Cyprus FM accuses Turkey of using gunboat diplomacy to promote own interests

Cypriot Foreign Minister Nikos Christodoulides talked of Saudi Arabia's importance in finding regional solutions. (AN Photo)
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Updated 20 January 2021

Cyprus FM accuses Turkey of using gunboat diplomacy to promote own interests

  • Cypriot foreign minister slams Turkey, accuses it of ‘gunboat diplomacy’
  • FM says Turkey previously had good relations with its neighbors, but have worsened under Erdogan

RIYADH: The Cypriot Foreign Minister, Nikos Christodoulides, has slammed Turkey for “promoting its interests through gunboat diplomacy” with its energy exploration off the coast of Cyprus.

Speaking exclusively to Arab News during a visit to the Saudi capital, Riyadh, Christodoulides centered his attack on Turkey’s President Recep Tayyip Erdogan, saying relations with all its neighbors had suffered under his leadership.

“When President (Recep Tayyip) Erdogan was first elected, Turkey’s relations with other countries were very different. Turkey had no problems with its neighbors,” Christodoulides said.

“How quickly things have changed in the past eight years. We end up today with (Turkey) having problems with all its neighbors. At the same time, we can’t change geography. We can’t change our neighbors. But we are in a position and we are ready to discuss all issues at the negotiation table.”

Christodoulides told Arab News Cyprus had signed a maritime borders agreement with Egypt, Lebanon and Israel based on international law and 1982 UN convention on the law of the sea, but when the country asked Turkey to talk and agree on maritime zones, Ankara refused.

“I’m wondering if Turkey feels so comfortable with its position. Why do they refuse to discuss with Cyprus, a member of the EU and the UN?” he asked.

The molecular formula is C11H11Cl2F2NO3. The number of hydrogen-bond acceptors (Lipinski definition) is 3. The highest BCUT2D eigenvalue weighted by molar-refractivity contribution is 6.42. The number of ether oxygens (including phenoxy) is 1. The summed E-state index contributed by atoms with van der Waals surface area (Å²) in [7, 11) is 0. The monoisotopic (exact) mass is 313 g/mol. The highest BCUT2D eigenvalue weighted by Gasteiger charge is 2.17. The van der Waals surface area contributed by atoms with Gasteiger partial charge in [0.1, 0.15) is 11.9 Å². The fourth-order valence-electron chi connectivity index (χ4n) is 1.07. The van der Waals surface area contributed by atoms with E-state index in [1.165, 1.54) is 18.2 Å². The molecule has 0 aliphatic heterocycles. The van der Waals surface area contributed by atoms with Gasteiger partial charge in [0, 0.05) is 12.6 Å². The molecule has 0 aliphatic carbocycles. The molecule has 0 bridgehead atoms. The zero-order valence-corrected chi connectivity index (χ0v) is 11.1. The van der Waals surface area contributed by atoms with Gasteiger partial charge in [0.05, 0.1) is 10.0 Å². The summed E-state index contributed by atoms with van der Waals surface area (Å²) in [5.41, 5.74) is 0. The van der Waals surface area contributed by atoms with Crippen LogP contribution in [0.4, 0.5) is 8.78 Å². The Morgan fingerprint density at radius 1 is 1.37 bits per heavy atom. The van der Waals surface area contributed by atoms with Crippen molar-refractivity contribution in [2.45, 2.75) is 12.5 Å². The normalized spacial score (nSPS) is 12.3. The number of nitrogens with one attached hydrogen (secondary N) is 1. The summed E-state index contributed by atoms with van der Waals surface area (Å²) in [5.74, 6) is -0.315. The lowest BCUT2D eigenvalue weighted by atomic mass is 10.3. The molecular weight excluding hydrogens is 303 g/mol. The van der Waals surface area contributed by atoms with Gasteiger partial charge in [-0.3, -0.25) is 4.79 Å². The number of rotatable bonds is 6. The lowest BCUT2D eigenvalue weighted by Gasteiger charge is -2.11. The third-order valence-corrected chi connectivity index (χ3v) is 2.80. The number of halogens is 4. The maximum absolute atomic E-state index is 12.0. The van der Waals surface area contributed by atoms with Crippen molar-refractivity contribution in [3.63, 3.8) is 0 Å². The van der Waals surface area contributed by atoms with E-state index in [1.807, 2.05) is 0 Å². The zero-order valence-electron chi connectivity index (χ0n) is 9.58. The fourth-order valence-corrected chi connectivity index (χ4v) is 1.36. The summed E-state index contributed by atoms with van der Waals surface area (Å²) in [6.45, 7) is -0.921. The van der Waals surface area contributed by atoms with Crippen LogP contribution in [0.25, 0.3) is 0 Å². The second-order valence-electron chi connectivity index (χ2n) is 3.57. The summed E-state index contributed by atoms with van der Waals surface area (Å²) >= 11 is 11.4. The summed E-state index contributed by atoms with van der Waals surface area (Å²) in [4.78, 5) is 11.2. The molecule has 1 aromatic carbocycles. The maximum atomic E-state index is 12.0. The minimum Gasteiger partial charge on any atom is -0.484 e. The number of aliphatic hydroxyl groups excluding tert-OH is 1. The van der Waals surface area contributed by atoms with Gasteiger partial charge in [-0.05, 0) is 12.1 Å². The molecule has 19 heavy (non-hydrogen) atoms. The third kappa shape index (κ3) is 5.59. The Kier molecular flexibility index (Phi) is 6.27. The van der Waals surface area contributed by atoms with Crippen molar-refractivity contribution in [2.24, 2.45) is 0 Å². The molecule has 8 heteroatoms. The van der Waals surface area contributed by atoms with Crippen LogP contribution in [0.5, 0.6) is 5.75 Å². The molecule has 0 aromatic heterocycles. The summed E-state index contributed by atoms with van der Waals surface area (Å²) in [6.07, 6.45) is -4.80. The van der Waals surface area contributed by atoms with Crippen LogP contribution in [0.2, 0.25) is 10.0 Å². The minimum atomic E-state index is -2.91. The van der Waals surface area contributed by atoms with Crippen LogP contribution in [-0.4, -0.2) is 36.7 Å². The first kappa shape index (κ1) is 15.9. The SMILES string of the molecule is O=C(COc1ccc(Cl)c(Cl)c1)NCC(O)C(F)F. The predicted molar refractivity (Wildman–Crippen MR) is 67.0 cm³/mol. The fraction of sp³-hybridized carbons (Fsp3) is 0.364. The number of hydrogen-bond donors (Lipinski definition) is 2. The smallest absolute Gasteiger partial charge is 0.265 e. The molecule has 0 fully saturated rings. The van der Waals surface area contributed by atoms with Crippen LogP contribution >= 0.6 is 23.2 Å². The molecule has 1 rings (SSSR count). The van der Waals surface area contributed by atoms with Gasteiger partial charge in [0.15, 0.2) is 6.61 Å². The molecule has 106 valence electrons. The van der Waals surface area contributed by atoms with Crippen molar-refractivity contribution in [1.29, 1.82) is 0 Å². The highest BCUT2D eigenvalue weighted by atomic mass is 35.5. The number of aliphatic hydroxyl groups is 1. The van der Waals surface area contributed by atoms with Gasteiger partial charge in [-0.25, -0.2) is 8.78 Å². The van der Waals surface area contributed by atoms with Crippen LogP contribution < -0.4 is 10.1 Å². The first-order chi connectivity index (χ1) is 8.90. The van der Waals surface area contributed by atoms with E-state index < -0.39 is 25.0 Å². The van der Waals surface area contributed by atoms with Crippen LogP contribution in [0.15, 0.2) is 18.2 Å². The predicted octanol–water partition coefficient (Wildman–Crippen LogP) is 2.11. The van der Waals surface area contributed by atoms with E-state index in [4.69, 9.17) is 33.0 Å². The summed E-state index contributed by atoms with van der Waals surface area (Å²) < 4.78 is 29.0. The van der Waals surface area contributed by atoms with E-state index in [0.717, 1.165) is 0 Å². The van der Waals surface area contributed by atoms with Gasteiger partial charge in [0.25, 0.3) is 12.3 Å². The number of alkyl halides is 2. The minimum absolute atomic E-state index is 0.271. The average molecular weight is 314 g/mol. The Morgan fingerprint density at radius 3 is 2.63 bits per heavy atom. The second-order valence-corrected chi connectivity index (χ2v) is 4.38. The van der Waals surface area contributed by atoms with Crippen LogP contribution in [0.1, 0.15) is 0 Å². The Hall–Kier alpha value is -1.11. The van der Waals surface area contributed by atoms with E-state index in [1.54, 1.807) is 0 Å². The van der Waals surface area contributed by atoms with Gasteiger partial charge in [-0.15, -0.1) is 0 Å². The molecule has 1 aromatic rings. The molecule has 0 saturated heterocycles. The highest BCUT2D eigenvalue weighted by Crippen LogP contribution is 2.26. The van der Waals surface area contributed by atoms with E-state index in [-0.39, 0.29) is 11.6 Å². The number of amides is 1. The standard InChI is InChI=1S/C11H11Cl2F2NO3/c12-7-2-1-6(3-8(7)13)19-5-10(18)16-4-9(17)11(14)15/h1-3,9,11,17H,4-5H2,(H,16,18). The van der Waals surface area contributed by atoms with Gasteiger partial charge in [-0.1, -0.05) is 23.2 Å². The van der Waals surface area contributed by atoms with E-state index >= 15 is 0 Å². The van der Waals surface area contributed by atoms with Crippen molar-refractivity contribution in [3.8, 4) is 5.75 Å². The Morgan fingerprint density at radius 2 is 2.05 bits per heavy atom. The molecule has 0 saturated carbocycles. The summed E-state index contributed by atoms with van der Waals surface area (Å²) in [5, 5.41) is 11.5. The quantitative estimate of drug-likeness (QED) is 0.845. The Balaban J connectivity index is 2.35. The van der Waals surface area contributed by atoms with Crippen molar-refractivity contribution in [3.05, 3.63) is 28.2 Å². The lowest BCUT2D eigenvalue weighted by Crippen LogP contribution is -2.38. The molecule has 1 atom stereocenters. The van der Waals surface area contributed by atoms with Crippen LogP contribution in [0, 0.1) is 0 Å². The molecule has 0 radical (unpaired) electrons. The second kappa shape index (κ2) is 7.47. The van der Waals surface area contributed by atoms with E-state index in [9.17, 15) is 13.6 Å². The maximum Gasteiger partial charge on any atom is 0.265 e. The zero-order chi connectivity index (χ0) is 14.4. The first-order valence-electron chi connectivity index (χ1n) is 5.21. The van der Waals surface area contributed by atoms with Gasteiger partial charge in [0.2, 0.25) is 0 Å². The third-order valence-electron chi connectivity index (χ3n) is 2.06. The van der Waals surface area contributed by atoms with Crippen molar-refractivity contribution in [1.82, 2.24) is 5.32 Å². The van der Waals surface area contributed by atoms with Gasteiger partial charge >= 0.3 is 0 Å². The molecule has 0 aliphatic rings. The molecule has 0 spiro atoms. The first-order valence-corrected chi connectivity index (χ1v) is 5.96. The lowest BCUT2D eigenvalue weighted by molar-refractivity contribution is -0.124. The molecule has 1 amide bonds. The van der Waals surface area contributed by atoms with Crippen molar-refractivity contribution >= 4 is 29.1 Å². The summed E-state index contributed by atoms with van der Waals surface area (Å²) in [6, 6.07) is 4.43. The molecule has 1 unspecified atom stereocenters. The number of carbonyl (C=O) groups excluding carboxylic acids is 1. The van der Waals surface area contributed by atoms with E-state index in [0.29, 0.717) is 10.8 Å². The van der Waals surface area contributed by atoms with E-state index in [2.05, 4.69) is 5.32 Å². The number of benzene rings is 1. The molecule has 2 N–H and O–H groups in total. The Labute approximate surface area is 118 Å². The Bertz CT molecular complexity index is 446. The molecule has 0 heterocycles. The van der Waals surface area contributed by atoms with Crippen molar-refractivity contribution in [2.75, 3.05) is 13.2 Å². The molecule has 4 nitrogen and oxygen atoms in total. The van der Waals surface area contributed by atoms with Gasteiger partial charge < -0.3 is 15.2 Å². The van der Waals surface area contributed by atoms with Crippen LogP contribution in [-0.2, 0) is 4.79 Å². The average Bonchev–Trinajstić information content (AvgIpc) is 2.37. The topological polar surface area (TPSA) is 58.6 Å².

Turkey’s President Erdogan received international condemnation in 2020 when a Turkish oil exploration vessel was sent, with a naval escort, into Greek territorial waters in the eastern Mediterranean.

Erdogan again prompted global outrage when he then made a controversial visit to the Turkish enclave later in the year.

During that visit Erdogan demanded a “two-state solution” for the divided island and vowed to continue the oil exploration.

Cyprus is split between the Republic of Cyprus, an EU member that controls the southern two thirds, and the northern third occupied by Turkey since 1974.

Only Ankara recognizes Northern Cyprus as an independent state, and it is largely shunned by the international community.

Christodoulides is in the region visiting Saudi Arabia and the UAE.

Discussions on regional security are among the highlights of his visit, including meetings with his Saudi counterpart Faisal bin Farhan.

“We looked at how we can enhance our cooperation because security is an issue of concern for all of us,” Christodoulides said.

“We discussed ways to enhance regional cooperation, not just with the UAE and Saudi Arabia but also with Egypt and Greece,” he said, adding that like-minded countries in the region were coming together in order to face the challenges “and to discuss the economic and investment opportunities that we have.”

“What I want out of this visit (to the UAE and Saudi Arabia) is to present the right narrative and the right picture to my colleagues in Brussels. Sometimes during our discussions in the EU and in Brussels, I get the impression that they don’t know the region.”

Christodoulides said that it was also important to “send a common message” to the new Biden administration in the US.

“We have common challenges, common threats, but at the same time our region is not the same as it used to be during the Obama administration. We see a lot of people from the Obama administration coming back to key positions. So we need to send them the same message in order to avoid the mistakes of the past.”

Christodoulides praised Saudi Arabia for its growing role in resolving regional issues.